Welcome to Some Songs Considered, a column that recognizes they can’t all be zingers and truly appreciates the ones that are.

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Welcome to the Big Leagues, Grimes

by Justin McCarthy (@JustinSMcCarthy)

Grimes is the musical project of Montreal-by-way-of-L.A. avant-garde pop artist Claire Boucher. If you’re not sure if you know her or not, perhaps you’re only familiar with the synth-soaked, sweetly sinister singles from her 2012 breakthrough album Visions — “Oblivion” and “Genesis” — songs that many, many people like and like a lot.

These songs are what make her “pop.” Grimes herself no longer likes these songs.

That’s where the “avant-garde” comes in.

A recent New Yorker profile, in advance of her highly-anticipated album Art Angels, presents this and quite a few other contradictions as lenses through which we’re meant to understand Grimes – or maybe decide that we shouldn’t try to understand Grimes. There’s her pluralistic embrace of both the low-brow and high-brow as a music fan, from MOR Top 40 to ambient, trance, and K-Pop (which leads to accusations of trolling when she’s asked to do hip things like DJ a Boiler Room set in Ibiza). There’s the fact that she’s appealing to music business big-wigs not in spite of but because of her iconoclasm, the “radical transparency” of her Tumblr-like persona, and the DIY auteur approach to her music-making (she’s the writer, producer, engineer, and performer of all her songs). There’s also the matter of Genghis Khan; New Yorker’s Kelefa Sanneh catches Grimes wrestling with the question of whether one should admire his intelligence or admonish his brutality. What will these zany artistes think of next, right?

It’s a soft piece, and maybe too soft.

It glosses over things like her cafeteria feminism: her vocal Twitter activism seems to be at odds with her willingness to be the pet-projects of powerful, problematic men like Jay-Z and Karl Lagerfeld – convenient for her career though it may be. It glosses over her repeated attempts to remove an old quote involving drug use from her Wikipedia page, an act of image control that seems significant if it’s precipitating a play for increased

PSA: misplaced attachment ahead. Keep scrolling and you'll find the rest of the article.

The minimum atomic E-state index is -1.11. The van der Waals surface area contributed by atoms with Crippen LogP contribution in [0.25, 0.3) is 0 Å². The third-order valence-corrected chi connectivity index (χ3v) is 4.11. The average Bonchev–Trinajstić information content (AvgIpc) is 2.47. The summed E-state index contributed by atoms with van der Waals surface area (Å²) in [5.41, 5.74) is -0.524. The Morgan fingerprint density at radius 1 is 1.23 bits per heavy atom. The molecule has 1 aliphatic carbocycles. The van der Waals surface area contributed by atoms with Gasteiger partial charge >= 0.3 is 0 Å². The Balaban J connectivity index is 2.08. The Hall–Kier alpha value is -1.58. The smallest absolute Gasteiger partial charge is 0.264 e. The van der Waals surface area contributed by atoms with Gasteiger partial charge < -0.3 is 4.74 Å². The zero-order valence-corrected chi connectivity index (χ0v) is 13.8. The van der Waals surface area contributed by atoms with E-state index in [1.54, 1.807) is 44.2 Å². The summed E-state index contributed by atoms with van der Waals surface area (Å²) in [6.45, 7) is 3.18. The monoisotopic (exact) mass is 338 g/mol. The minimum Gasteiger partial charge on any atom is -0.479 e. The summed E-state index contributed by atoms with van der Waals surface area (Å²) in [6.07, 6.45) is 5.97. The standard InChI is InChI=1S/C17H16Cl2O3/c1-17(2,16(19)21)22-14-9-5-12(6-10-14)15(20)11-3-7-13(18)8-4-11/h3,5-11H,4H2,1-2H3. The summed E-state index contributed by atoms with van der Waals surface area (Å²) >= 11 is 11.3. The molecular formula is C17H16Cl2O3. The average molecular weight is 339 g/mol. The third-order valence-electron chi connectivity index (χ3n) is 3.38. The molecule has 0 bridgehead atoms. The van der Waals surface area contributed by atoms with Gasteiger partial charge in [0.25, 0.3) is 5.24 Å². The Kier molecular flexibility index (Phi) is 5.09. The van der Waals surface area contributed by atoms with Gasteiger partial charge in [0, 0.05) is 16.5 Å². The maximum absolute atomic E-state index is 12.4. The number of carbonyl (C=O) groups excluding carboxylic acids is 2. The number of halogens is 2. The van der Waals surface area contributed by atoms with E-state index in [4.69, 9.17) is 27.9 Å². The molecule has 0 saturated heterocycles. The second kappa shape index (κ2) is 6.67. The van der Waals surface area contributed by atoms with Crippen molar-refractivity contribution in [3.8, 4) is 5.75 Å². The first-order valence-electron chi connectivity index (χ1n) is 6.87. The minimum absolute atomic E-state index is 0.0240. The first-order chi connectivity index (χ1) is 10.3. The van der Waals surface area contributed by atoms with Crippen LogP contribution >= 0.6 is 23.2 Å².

audience market share. And it apparently doesn’t feel the need to unpack this quote, from her Twitter, in January:

now that indie music is obsessed with pop i feel completely bored by it.

The point of mentioning the above is not to discredit Boucher or her alter-ego, but to provide some counterpoint to predominant notions about artists who transition from the indie world to pop, as opposed to their pure-pop counterparts, namely that their whims are spontaneous, the function of pure artistic id, for which they can’t be held accountable. That they’re more complicated, and fraught, and thus brave for opening their true, fraught selves to broad audiences.

That they’re not calculating.

If you’re an avid GQ reader, you may remember this word from Chuck Klosterman’s recent cover story as the one thing that really grinds T-Swift’s gears. Klosterman posits that what troubles her about it is the double-bind it engenders: in his words, “Any attempt to appear less calculating scans as even more calculated.” I want to suggest that Swift, and artists in general, hate this word because it draws focus to the desired outcome of the calculation. If you’re known as an “uncalculating” artist like, say, Kanye, then success is simply being yourself. If you’re calculating, then success is, well, success.

We (music nerds) have already awarded Grimes the 2015 Kanye West Prize for Being Oneself, namely because we really like that self, namely because that self is basically a really cool and popular version of us. She’s well-educated (McGill University), she’s a veteran of a hip scene (noise music in Montreal), she’s a Tumblr list maker and a #woke Twitter feminist who reads fantasy novels and enjoys listening to “All I Want for Christmas Is You” at inappropriate times of year. She wins. Best New Music.

But if we judge her by Taylor Swift standards, then we’re talking about a different metric, which is to say whether she accomplishes what she sets out to do or not. So let’s explore that: